From Metapedia
Jump to: navigation, search

Guernica, Basque Gernika, is a town in Spain, near the Bay of Biscay.

The town has long been symbolic, with "The Tree of Gernika" being an oak tree that symbolizes traditional freedoms for the Biscayan people, and by extension for the Basque people as a whole. The Lords of Biscay (including monarchs of Castile and Spain) swore to respect the Biscayan liberties under it, and the modern President of the Basque Government swears his charge there.

Bombing of Guernica

However, the town is now likely most known for events during the Spanish Civil War, when aircraft of National Socialist Germany's Condor Legion bombed targets near to Guernica on 26 April 1937. Leftist sources have often depicted it as a deliberate terror bombing of civilians causing a very high number of deaths. Such claims became part of a large media campaign against the Nationalist side and Germany. Other sources have stated that the civilian deaths were unintentional, disputed the number of deaths, and stated various other less politically correct views.

Intended target

Leftist Wikipedia in the introduction to its article on the bombing gives the impression of deliberate bombing of civilians, but later in the states that "According to James Corum, while the popular view of the attack was a terror bombing aimed at the town, in reality the intended target was the bridge and roads. The issue was that pinpoint bombing was not possible at the time of the attack. Most of the bombers used by the Luftwaffe in Spain did not possess adequate targeting gear and thus the Condor Legion's preferred solution was to carpet the area with bombs to ensure the targets would be hit. Corum also argues against the view that there was a psychological element to the attack, stating that Richtofen seemed unaware of the significance of Guernica to the Basques and his diary indicates he only cared that the attack had been able to shut down logistics in the town. The Nationalists also didn't destroy the Basque parliament building or the Holy Oak, both of which had great cultural significance to the Basque and would have been excellent targets if the raid was meant solely to be a psychological warfare attack. Corum also argues that the attack on the town did not differ in style from the types of attacks the Allies conducted during WW2 and the Condor Legion regarded the attack as a routine tactical operation."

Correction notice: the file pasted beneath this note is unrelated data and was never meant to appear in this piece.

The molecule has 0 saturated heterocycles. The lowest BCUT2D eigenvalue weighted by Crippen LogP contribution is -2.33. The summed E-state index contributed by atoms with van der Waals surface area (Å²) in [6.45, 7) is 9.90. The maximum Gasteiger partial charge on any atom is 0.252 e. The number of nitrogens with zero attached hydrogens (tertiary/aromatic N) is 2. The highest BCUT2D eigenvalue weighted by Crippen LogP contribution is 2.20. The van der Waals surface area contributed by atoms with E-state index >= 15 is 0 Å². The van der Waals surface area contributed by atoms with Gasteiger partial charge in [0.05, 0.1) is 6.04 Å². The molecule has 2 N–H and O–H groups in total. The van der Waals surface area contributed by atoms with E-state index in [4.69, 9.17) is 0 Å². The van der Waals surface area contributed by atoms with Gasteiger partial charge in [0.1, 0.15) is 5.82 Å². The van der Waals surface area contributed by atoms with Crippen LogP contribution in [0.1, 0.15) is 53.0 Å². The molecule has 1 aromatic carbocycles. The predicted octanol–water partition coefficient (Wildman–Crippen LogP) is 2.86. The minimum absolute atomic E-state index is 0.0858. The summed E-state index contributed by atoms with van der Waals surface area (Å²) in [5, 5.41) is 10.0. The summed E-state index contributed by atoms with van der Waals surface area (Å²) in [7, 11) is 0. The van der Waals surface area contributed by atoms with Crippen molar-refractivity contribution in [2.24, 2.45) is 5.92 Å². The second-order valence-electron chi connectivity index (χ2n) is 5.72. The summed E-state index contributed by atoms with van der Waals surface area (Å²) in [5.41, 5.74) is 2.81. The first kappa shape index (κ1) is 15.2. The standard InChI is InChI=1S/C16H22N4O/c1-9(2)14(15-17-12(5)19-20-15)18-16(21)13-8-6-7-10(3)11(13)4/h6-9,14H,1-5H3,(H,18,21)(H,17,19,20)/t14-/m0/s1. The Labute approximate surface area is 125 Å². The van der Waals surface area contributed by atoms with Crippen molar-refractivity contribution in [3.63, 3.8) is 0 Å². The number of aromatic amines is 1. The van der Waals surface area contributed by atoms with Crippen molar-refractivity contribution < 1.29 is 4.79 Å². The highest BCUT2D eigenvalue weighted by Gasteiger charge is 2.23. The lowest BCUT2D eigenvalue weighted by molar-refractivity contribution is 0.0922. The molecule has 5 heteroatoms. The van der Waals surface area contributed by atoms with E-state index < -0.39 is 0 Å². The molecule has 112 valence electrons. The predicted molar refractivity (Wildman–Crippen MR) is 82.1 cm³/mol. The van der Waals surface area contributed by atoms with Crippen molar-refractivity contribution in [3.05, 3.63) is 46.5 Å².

Carolyn Yeager has stated that "From an article based on interviews of participants and surviving documents of the Luftwaffe—specifically an unpublished history of the Legion Condor from the year1940—by Alfred de Zayas1, published in the Journal of the Bundeswehr in 1974, we learn the following:

  • Guernica was on the front line and not an open city. It was heavily defended by six battalions of Basques and Santanders. An armament factory was inside the city and other Red Army facilities were in the immediate vicinity.
  • An air attack at the bridge and road crossing east of Guernica was ordered. All Condor orders were strict that cities must be spared, and especially churches. (Knowing this, the “Rojas” (Reds) stored ammunition in churches, blowing them up when they couldn’t get it out). Only in special cases were military targets in cities permitted to be attacked.